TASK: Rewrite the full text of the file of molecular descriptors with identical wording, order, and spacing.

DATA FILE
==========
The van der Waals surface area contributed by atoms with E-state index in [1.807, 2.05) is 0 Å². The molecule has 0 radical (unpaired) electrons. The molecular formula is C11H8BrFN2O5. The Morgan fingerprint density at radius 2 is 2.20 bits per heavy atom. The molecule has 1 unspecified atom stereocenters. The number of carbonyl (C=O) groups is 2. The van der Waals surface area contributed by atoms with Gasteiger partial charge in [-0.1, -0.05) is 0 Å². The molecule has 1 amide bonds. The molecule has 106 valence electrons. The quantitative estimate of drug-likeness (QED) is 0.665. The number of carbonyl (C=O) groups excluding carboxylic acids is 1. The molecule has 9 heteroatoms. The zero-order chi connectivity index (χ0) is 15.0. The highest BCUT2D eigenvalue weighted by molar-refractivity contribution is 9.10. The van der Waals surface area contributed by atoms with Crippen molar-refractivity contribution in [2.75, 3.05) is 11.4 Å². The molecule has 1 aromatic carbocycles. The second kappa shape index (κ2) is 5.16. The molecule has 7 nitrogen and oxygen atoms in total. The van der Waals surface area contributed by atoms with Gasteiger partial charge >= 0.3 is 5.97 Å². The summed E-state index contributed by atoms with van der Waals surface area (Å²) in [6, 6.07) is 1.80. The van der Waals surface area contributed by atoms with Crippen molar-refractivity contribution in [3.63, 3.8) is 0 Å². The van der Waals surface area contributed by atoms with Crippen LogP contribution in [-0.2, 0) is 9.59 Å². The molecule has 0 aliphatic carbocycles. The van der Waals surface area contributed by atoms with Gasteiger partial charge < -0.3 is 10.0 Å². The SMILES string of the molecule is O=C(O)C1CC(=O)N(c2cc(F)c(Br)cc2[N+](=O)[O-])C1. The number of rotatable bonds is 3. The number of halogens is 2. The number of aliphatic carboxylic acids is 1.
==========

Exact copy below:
The van der Waals surface area contributed by atoms with E-state index in [1.807, 2.05) is 0 Å². The molecule has 0 radical (unpaired) electrons. The molecular formula is C11H8BrFN2O5. The Morgan fingerprint density at radius 2 is 2.20 bits per heavy atom. The molecule has 1 unspecified atom stereocenters. The number of carbonyl (C=O) groups is 2. The van der Waals surface area contributed by atoms with Gasteiger partial charge in [-0.1, -0.05) is 0 Å². The molecule has 1 amide bonds. The molecule has 106 valence electrons. The quantitative estimate of drug-likeness (QED) is 0.665. The number of carbonyl (C=O) groups excluding carboxylic acids is 1. The molecule has 9 heteroatoms. The zero-order chi connectivity index (χ0) is 15.0. The highest BCUT2D eigenvalue weighted by molar-refractivity contribution is 9.10. The van der Waals surface area contributed by atoms with Crippen molar-refractivity contribution in [2.75, 3.05) is 11.4 Å². The molecule has 1 aromatic carbocycles. The second kappa shape index (κ2) is 5.16. The molecule has 7 nitrogen and oxygen atoms in total. The van der Waals surface area contributed by atoms with Gasteiger partial charge >= 0.3 is 5.97 Å². The summed E-state index contributed by atoms with van der Waals surface area (Å²) in [6, 6.07) is 1.80. The van der Waals surface area contributed by atoms with Crippen molar-refractivity contribution in [3.63, 3.8) is 0 Å². The van der Waals surface area contributed by atoms with Crippen LogP contribution in [-0.2, 0) is 9.59 Å². The molecule has 0 aliphatic carbocycles. The van der Waals surface area contributed by atoms with Gasteiger partial charge < -0.3 is 10.0 Å². The SMILES string of the molecule is O=C(O)C1CC(=O)N(c2cc(F)c(Br)cc2[N+](=O)[O-])C1. The number of rotatable bonds is 3. The number of halogens is 2. The number of aliphatic carboxylic acids is 1.